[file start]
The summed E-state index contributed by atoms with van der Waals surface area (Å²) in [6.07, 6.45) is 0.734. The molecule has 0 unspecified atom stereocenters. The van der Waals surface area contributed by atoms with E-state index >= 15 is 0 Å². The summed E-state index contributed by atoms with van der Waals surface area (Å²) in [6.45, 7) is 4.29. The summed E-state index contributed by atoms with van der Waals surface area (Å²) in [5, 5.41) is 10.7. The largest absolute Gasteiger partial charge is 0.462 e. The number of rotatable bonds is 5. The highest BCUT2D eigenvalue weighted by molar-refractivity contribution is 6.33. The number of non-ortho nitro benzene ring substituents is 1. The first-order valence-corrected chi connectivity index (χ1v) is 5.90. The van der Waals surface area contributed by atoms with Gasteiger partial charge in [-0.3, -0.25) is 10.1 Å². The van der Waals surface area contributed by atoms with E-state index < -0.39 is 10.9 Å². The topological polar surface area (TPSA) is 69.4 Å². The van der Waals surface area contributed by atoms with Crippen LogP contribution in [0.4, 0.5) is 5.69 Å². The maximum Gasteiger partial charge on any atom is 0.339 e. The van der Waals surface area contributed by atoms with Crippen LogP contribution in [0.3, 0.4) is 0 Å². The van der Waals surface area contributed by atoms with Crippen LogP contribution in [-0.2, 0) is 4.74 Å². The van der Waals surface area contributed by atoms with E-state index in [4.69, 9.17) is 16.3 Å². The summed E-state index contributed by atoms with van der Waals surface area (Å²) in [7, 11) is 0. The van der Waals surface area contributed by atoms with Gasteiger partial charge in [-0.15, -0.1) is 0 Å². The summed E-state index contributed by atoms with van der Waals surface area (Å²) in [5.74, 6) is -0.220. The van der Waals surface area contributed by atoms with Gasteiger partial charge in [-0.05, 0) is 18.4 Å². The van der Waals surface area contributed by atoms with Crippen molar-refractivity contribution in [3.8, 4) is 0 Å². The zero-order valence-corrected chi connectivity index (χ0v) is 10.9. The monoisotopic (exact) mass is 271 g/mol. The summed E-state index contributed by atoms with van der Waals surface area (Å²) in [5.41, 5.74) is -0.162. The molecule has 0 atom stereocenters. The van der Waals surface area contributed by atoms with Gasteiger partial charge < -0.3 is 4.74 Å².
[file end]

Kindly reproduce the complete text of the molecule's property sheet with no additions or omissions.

The summed E-state index contributed by atoms with van der Waals surface area (Å²) in [6.07, 6.45) is 0.734. The molecule has 0 unspecified atom stereocenters. The van der Waals surface area contributed by atoms with E-state index >= 15 is 0 Å². The summed E-state index contributed by atoms with van der Waals surface area (Å²) in [6.45, 7) is 4.29. The summed E-state index contributed by atoms with van der Waals surface area (Å²) in [5, 5.41) is 10.7. The largest absolute Gasteiger partial charge is 0.462 e. The number of rotatable bonds is 5. The highest BCUT2D eigenvalue weighted by molar-refractivity contribution is 6.33. The number of non-ortho nitro benzene ring substituents is 1. The first-order valence-corrected chi connectivity index (χ1v) is 5.90. The van der Waals surface area contributed by atoms with Gasteiger partial charge in [-0.3, -0.25) is 10.1 Å². The van der Waals surface area contributed by atoms with E-state index < -0.39 is 10.9 Å². The topological polar surface area (TPSA) is 69.4 Å². The van der Waals surface area contributed by atoms with Crippen LogP contribution in [0.4, 0.5) is 5.69 Å². The maximum Gasteiger partial charge on any atom is 0.339 e. The van der Waals surface area contributed by atoms with Crippen LogP contribution in [0.3, 0.4) is 0 Å². The van der Waals surface area contributed by atoms with Crippen LogP contribution in [-0.2, 0) is 4.74 Å². The van der Waals surface area contributed by atoms with E-state index in [4.69, 9.17) is 16.3 Å². The summed E-state index contributed by atoms with van der Waals surface area (Å²) in [7, 11) is 0. The van der Waals surface area contributed by atoms with Gasteiger partial charge in [-0.15, -0.1) is 0 Å². The summed E-state index contributed by atoms with van der Waals surface area (Å²) in [5.74, 6) is -0.220. The van der Waals surface area contributed by atoms with Gasteiger partial charge in [-0.05, 0) is 18.4 Å². The van der Waals surface area contributed by atoms with Crippen molar-refractivity contribution in [3.8, 4) is 0 Å². The zero-order valence-corrected chi connectivity index (χ0v) is 10.9. The monoisotopic (exact) mass is 271 g/mol. The summed E-state index contributed by atoms with van der Waals surface area (Å²) in [5.41, 5.74) is -0.162. The molecule has 0 atom stereocenters. The van der Waals surface area contributed by atoms with Gasteiger partial charge < -0.3 is 4.74 Å².